Internal constraints limits profiling

Apart from these external and systemic factors that inhibit the development of a suitably profiled network of higher education institutions, internal factors may constrain the ability of institutions to develop and implement profiling and development strategies.

The first relates to the ability of institutions to engage effectively with relevant external stakeholders. Institutional profiles and strategies should be informed by the views and needs of the different populations institutions serve, whether this is particular student groups, regional, national or international employers, research and innovation partners and so forth. While some institutions with which the review team met, such as the Polytechnic Institute of Bragança and the University of Minho, appear to have well-developed processes for consultation, engagement and co-operation, others have far less capacity and experience in this respect.

Second, non-academic professional positions (in financial management, facilities management, marketing, etc.) in Portuguese higher education institutions tend to have a lower status and fewer resources attached to them than equivalent positions in higher education institutions in many other OECD countries. As qualified professional staff with adequate authority and resources are crucial to the development and implementation of effective institutional strategies, this comparative under-resourcing is problematic.

Weak profiling limits the performance of the nation’s higher education and research system

The weakness of institutional profiling and development strategies in Portugal has a number of consequences for the performance of the higher education, research and innovation system as a whole. Teaching, research and innovation activities in individual departments and institutions are, to a large extent, planned and implemented in isolation, without reference to the goals of the institution as a whole, to the activities of other institutions in the system and broader national development goals. While this situation may leave room for the professional creativity of individual staff members and teams (notwithstanding the broader constraints discussed), the lack of strategic steering can also lead to inefficient duplication, missed opportunities for collaboration and a weak alignment of activities on the ground with the needs of particular localities, population groups or the nation as a whole.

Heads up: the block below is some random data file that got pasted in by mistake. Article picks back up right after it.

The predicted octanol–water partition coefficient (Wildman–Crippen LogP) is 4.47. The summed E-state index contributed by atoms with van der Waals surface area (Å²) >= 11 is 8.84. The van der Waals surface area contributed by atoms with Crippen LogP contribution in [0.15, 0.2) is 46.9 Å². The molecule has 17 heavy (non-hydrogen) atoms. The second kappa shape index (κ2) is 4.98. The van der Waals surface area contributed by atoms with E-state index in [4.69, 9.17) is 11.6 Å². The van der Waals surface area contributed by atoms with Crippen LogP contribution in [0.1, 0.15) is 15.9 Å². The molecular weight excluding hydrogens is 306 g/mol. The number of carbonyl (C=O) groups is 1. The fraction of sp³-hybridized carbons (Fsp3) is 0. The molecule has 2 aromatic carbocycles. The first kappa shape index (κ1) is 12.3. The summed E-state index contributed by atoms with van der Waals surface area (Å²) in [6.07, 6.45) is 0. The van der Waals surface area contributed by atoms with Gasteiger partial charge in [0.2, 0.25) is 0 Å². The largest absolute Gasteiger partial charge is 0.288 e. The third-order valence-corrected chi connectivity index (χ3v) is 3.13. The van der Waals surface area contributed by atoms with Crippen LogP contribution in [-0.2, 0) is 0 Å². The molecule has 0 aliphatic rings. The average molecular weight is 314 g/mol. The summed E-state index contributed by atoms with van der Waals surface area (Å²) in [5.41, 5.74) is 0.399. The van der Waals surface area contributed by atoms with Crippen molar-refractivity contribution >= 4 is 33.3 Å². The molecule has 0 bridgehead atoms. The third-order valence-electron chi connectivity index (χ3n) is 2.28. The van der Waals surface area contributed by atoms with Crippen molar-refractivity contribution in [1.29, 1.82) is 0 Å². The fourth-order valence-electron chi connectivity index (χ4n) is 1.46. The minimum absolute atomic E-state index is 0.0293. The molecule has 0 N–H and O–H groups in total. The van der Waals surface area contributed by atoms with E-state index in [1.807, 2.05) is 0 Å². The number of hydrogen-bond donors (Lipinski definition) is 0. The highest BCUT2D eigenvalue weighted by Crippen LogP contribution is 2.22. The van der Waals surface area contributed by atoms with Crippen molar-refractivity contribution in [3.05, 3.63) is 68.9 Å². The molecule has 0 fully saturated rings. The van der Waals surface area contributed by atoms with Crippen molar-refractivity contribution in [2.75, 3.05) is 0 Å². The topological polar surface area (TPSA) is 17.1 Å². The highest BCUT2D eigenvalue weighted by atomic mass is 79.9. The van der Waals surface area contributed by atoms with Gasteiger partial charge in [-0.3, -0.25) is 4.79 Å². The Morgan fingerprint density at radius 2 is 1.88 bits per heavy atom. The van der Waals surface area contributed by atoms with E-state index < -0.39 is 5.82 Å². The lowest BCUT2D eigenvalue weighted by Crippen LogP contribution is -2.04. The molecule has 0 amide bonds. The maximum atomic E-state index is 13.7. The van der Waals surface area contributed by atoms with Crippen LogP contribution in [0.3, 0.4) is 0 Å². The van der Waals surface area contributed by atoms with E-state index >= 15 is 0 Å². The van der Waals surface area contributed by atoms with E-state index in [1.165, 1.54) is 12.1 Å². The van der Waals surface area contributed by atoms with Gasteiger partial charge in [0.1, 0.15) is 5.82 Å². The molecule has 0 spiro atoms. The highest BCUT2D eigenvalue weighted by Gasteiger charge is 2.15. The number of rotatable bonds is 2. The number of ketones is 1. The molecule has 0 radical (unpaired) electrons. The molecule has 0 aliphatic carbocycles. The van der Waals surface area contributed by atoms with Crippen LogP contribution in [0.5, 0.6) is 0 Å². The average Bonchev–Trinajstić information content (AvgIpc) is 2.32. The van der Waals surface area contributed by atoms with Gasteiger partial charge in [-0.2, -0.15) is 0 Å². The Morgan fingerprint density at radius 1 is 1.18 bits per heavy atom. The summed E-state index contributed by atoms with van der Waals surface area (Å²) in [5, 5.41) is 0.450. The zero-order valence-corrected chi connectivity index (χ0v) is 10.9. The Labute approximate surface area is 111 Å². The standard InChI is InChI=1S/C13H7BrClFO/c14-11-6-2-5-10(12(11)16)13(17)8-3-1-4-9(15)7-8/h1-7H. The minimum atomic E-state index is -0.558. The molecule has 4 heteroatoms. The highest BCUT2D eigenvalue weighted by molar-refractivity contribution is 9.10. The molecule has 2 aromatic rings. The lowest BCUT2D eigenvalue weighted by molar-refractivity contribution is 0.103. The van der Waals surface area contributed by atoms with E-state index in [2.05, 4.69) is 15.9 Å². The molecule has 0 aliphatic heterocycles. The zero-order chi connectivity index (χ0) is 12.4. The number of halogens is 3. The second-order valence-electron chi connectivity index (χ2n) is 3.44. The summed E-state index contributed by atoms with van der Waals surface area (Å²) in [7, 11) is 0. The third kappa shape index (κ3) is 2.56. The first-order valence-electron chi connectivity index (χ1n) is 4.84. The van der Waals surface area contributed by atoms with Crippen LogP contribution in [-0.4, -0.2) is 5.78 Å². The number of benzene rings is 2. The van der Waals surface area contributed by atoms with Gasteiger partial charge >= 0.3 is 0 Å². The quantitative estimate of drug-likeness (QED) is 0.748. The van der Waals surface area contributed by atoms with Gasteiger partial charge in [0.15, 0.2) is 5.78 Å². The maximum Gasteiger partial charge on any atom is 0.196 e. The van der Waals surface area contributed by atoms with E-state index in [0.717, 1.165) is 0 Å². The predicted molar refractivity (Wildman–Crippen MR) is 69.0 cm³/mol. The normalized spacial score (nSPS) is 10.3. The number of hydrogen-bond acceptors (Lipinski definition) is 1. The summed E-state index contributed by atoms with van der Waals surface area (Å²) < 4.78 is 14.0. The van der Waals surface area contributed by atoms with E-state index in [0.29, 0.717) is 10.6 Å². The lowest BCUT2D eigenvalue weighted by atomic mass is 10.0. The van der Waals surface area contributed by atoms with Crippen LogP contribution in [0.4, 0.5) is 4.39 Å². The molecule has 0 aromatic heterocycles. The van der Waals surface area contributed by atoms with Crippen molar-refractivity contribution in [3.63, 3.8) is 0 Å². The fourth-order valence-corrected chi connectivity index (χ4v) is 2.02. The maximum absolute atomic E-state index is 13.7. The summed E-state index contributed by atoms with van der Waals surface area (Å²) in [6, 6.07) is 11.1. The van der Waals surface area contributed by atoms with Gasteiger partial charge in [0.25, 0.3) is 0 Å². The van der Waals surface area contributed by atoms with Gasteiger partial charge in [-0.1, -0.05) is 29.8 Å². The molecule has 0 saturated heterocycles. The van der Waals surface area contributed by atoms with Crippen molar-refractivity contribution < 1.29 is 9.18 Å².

With respect to the education mission of higher education institutions, the absence of clear profiles and strategies for each institution makes the system as a whole less readable or transparent, particularly for students looking to choose an institution and institutions looking to differentiate themselves from – or partner with – peer institutions in other locations.

With respect to the research missions of higher education institutions, the absence of targeted policies supporting institutional profiling has led to a higher education system in which research capacities are not strategically concentrated. Consider, for example, doctoral training. In recent decades rather small doctoral programmes have multiplied in Portugal with little strategic co-ordination, and relatively little collaboration (Chapter 5). In contrast, doctoral education in the Netherlands is organised by research schools, including national research schools. National research schools are typically organised along disciplinary lines, and bring together funding and researchers from many participating universities. The Institute for Programming Research Algorithmics (IPA) is a national inter-university research school with nine participating universities. In the field of sustainability and environmental research, the Wageningen University hosts the SENSE research school, in which nine universities (and two public research institutes) participate. All Dutch research universities participate in one or more of these schools, and most participate in many of them (De Boer, 2017). This collaboration among universities, joined up to national lines of policy about research priorities, has assisted the Netherlands in achieving a global research profile.

4.4. Recommendations

Recommendations on modernising the diversification of institutional missions